Easy landscaping ideas for your garden – Forbes Advisor

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If you want a well-maintained and eye-catching yard, but you’re short on time and your landscaping skills are tiny, this article was written for you.

You don’t need a four-year degree in landscape architecture to create an attractive outdoor space. You don’t even really need the big picture, just the desire to learn and the willingness to get your hands dirty.

To get you started, we’re sharing some of our favorite simple and easy landscaping ideas.

1. Think about containers

Planting flowers, greenery, and fruits and vegetables in containers is perhaps one of the easiest ways to beautify a landscape, says Nicole Forbes, education and events coordinator for Dennis’ Seven Dees Garden Center in Portland, Oregon.

The containers themselves are an easy way to spruce up the look of your garden, as they come in a variety of materials, colors, and sizes. “[Containers] are like art or a sculpture in the garden, ”says Forbes. Not only can they be beautiful, but they are also functional. Think strategically when placing them and use them to hide problem spots, frame doors, and line paths.

2. Growing vines

Vines provide privacy, and many of them grow very quickly (hop vines, for example, can grow more than a foot a day during peak season, says N. Forbes), so there is no there isn’t as much of a wait as there might be for a few other types of foliage. They also fit into small spaces and can provide vertical coverage without taking up a lot of space.

While many varieties of vines are evergreen, some, like clematis, bloom every year, so if you’re looking for seasonal differentiation, you’ve got it. In short, the vines are both uninvolved and fun, says Forbes.

3. Use layers

When researching garden layering you may at first be intimidated and find yourself in a rabbit hole of confusing terminologies such as repetition, flow, depth, and scale, but it doesn’t have to be. so complicated.

The easiest way to layer in landscaping is to include low-maintenance ground covers, suggests Forbes. The ground cover, she continues, “works like a living mulch, and it helps compete with the weeds so you don’t have to do as much weeding.” So think about planting creeping thyme, juniper or heuchera.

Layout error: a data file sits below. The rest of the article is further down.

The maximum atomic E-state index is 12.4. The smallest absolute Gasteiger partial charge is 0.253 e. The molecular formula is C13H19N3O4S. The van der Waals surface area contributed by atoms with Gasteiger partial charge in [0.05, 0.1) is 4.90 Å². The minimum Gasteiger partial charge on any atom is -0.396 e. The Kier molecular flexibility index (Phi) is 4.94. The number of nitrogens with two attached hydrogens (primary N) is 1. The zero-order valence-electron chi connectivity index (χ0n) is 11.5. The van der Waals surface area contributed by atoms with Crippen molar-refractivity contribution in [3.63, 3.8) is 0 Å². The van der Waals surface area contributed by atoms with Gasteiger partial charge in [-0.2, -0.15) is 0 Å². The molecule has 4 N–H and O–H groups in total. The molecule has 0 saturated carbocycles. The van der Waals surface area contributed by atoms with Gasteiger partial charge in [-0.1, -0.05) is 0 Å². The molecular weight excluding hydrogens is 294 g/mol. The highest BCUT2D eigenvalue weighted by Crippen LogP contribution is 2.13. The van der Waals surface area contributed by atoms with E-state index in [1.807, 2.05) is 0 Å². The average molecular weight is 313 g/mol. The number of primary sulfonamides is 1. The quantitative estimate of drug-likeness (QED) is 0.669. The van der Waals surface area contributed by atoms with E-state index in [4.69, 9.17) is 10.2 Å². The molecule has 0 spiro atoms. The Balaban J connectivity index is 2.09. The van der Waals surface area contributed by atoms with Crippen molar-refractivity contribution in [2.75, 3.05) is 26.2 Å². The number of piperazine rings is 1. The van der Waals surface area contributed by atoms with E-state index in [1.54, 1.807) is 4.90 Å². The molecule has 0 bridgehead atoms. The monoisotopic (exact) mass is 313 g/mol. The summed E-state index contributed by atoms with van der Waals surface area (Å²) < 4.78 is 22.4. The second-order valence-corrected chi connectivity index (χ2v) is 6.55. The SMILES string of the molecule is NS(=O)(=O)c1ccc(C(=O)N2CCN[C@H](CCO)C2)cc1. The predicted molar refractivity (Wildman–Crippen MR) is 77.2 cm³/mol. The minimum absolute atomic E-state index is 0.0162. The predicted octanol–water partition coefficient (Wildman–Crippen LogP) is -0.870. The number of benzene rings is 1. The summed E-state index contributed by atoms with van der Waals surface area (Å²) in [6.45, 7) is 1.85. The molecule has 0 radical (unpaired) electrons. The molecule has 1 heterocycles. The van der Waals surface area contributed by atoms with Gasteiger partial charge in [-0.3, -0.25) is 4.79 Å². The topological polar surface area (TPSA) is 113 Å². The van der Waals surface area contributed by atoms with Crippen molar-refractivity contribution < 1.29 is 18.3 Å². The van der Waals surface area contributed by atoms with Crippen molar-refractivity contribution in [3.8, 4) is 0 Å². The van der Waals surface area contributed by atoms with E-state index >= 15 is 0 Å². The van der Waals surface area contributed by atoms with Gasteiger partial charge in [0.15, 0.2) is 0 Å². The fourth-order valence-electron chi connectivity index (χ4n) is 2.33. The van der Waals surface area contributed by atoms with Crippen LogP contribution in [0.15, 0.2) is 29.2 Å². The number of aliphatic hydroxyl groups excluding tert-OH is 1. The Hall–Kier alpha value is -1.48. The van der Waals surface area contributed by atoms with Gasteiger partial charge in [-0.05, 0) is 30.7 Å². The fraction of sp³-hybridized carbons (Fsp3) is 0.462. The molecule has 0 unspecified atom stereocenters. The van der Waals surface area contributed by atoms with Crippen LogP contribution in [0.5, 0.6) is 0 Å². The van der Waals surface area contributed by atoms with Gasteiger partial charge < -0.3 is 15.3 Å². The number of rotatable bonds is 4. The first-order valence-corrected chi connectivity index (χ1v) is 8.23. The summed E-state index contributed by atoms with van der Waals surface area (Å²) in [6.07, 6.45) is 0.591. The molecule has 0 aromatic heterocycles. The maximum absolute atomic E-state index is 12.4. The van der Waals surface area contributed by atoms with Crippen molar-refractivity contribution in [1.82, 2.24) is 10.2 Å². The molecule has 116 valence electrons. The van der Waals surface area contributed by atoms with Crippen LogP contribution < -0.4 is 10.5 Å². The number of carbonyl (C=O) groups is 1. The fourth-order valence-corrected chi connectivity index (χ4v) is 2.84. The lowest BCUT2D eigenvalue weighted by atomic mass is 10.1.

4. Watch out for gaps

When you start from scratch with a landscaping project (whether it’s a renovation of an existing yard or a brand new space), the empty spaces between young trees and shrubs – that space is necessary between each plant for them to take root and mature properly – could leave your garden a little more empty than expected. N. Forbes suggests filling this space with annuals, at least for the first year or two, to give your garden a lush, finished look while you wait for the trees and shrubs to grow.

5. Buy multiples

If you see a flower you like at a garden center, buy several (rather than just one). Planting like flowers in groups creates a lot of visual impact, says Forbes. Individuals, on the other hand, have the opposite effect: planting one type of each plant leaves things far too sparse.

How much you need to plant depends on the space allotted, so grab a tape measure and report your findings to the expert at your favorite nursery, who can likely advise you on how much to take home.

6. Rely on work horses

No, we’re not suggesting that you literally bring a work horse to your yard to help with your simple and easy landscaping projects (especially since your city’s zoning officials might have something to say. on this subject). Rather, we’re talking about using plants that really do the job, in other words, minimal effort, maximum effect.

These high-impact plants include roses and hydrangeas, which are very filling, says Forbes. “They live for years and they give you a lot of flowers for a very long time. [blooming season]she says. She suggests planting them in a space that you look at frequently, like right in front of a high-visibility window, so you can fully enjoy them.

7. Learn to prune

Cutting and trimming dead or unwanted sections of shrubs, flowers, and plants is a very simple and easy way to quickly beautify your landscape (this is also great for the health of your plants).

“With a well-pruned landscape, you can get away with a lot of lousy choices,” says Forbes, explaining that pruning is an easy thing to learn just by reading a book or taking an online course.

8. One and not done

If you only visit your local garden center once or twice a year, consider changing that. If you don’t stop to buy flowers until the first Sunday in May, for example, your landscape will peak soon after, leaving you with little to look at the rest of the time.

N. Forbes suggests instead taking several trips each season, looking for things that are in bloom at the time. Over time, you will have a complete and rich landscape with a variety of plants that bloom all year round.

However, plants don’t have to be cheap, so be sure to consider how much you want to spend up front. “Set a budget and don’t go crazy,” says Forbes. “You don’t have to spend $ 100 every time. “

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